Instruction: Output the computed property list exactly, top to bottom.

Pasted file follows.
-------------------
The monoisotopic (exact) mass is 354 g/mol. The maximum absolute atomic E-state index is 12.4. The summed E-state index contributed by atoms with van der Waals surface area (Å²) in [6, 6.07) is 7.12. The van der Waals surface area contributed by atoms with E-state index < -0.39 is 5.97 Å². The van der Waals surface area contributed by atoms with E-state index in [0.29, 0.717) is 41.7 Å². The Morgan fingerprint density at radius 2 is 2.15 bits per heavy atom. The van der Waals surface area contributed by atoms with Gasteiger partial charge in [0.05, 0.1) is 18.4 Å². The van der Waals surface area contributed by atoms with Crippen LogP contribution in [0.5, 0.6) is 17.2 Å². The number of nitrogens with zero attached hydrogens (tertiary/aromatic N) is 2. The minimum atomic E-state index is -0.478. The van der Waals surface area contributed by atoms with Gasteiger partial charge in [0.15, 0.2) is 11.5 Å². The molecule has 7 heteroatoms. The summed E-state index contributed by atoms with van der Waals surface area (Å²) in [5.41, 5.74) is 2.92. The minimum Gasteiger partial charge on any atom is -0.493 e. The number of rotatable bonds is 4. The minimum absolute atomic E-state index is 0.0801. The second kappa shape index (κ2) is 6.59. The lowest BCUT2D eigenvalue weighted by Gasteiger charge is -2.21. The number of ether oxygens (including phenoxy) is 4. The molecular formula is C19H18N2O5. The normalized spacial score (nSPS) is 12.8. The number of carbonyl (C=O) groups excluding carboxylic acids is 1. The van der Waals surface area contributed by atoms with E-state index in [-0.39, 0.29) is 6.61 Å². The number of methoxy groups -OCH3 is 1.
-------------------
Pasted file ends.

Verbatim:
The monoisotopic (exact) mass is 354 g/mol. The maximum absolute atomic E-state index is 12.4. The summed E-state index contributed by atoms with van der Waals surface area (Å²) in [6, 6.07) is 7.12. The van der Waals surface area contributed by atoms with E-state index < -0.39 is 5.97 Å². The van der Waals surface area contributed by atoms with E-state index in [0.29, 0.717) is 41.7 Å². The Morgan fingerprint density at radius 2 is 2.15 bits per heavy atom. The van der Waals surface area contributed by atoms with Gasteiger partial charge in [0.05, 0.1) is 18.4 Å². The van der Waals surface area contributed by atoms with Crippen LogP contribution in [0.5, 0.6) is 17.2 Å². The number of nitrogens with zero attached hydrogens (tertiary/aromatic N) is 2. The minimum atomic E-state index is -0.478. The van der Waals surface area contributed by atoms with Gasteiger partial charge in [0.15, 0.2) is 11.5 Å². The molecule has 7 heteroatoms. The summed E-state index contributed by atoms with van der Waals surface area (Å²) in [5.41, 5.74) is 2.92. The minimum Gasteiger partial charge on any atom is -0.493 e. The number of rotatable bonds is 4. The minimum absolute atomic E-state index is 0.0801. The second kappa shape index (κ2) is 6.59. The lowest BCUT2D eigenvalue weighted by Gasteiger charge is -2.21. The number of ether oxygens (including phenoxy) is 4. The molecular formula is C19H18N2O5. The normalized spacial score (nSPS) is 12.8. The number of carbonyl (C=O) groups excluding carboxylic acids is 1. The van der Waals surface area contributed by atoms with E-state index in [-0.39, 0.29) is 6.61 Å². The number of methoxy groups -OCH3 is 1.